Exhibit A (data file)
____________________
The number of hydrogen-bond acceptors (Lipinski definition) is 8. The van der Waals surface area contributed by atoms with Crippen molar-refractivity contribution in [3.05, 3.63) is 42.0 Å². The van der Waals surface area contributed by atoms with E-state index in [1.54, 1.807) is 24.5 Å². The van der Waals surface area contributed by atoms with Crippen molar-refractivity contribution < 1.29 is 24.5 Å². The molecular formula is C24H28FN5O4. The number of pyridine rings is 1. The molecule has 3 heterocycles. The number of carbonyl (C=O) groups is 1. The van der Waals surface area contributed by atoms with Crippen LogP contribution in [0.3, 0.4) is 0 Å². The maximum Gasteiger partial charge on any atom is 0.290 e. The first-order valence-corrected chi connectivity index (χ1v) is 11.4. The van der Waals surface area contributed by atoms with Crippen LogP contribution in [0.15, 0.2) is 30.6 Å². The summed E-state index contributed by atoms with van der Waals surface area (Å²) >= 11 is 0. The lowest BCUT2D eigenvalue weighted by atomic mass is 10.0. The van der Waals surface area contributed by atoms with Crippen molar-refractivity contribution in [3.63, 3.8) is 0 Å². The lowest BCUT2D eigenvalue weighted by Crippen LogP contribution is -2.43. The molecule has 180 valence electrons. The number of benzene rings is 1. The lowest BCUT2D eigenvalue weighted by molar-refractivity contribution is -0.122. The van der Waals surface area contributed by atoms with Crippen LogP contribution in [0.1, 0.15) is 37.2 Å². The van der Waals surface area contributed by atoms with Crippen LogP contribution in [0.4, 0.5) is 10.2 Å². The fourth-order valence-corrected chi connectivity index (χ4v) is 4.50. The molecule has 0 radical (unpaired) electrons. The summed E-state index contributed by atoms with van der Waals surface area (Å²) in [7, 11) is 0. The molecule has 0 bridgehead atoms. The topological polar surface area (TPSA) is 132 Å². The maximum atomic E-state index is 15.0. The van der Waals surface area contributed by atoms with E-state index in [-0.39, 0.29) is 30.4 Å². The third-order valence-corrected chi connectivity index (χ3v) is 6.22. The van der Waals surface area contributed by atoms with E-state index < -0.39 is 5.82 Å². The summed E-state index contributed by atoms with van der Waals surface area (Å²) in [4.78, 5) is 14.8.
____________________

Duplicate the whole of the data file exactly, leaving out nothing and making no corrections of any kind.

The number of hydrogen-bond acceptors (Lipinski definition) is 8. The van der Waals surface area contributed by atoms with Crippen molar-refractivity contribution in [3.05, 3.63) is 42.0 Å². The van der Waals surface area contributed by atoms with E-state index in [1.54, 1.807) is 24.5 Å². The van der Waals surface area contributed by atoms with Crippen molar-refractivity contribution < 1.29 is 24.5 Å². The molecular formula is C24H28FN5O4. The number of pyridine rings is 1. The molecule has 3 heterocycles. The number of carbonyl (C=O) groups is 1. The van der Waals surface area contributed by atoms with Crippen LogP contribution in [0.3, 0.4) is 0 Å². The maximum Gasteiger partial charge on any atom is 0.290 e. The first-order valence-corrected chi connectivity index (χ1v) is 11.4. The van der Waals surface area contributed by atoms with Crippen LogP contribution in [0.15, 0.2) is 30.6 Å². The summed E-state index contributed by atoms with van der Waals surface area (Å²) >= 11 is 0. The lowest BCUT2D eigenvalue weighted by atomic mass is 10.0. The van der Waals surface area contributed by atoms with Crippen molar-refractivity contribution in [3.63, 3.8) is 0 Å². The lowest BCUT2D eigenvalue weighted by Crippen LogP contribution is -2.43. The molecule has 180 valence electrons. The number of benzene rings is 1. The lowest BCUT2D eigenvalue weighted by molar-refractivity contribution is -0.122. The van der Waals surface area contributed by atoms with Crippen LogP contribution in [0.1, 0.15) is 37.2 Å². The van der Waals surface area contributed by atoms with Crippen LogP contribution in [0.4, 0.5) is 10.2 Å². The fourth-order valence-corrected chi connectivity index (χ4v) is 4.50. The molecule has 0 radical (unpaired) electrons. The summed E-state index contributed by atoms with van der Waals surface area (Å²) in [7, 11) is 0. The molecule has 0 bridgehead atoms. The topological polar surface area (TPSA) is 132 Å². The maximum atomic E-state index is 15.0. The van der Waals surface area contributed by atoms with E-state index in [-0.39, 0.29) is 30.4 Å². The third-order valence-corrected chi connectivity index (χ3v) is 6.22. The van der Waals surface area contributed by atoms with E-state index < -0.39 is 5.82 Å². The summed E-state index contributed by atoms with van der Waals surface area (Å²) in [4.78, 5) is 14.8.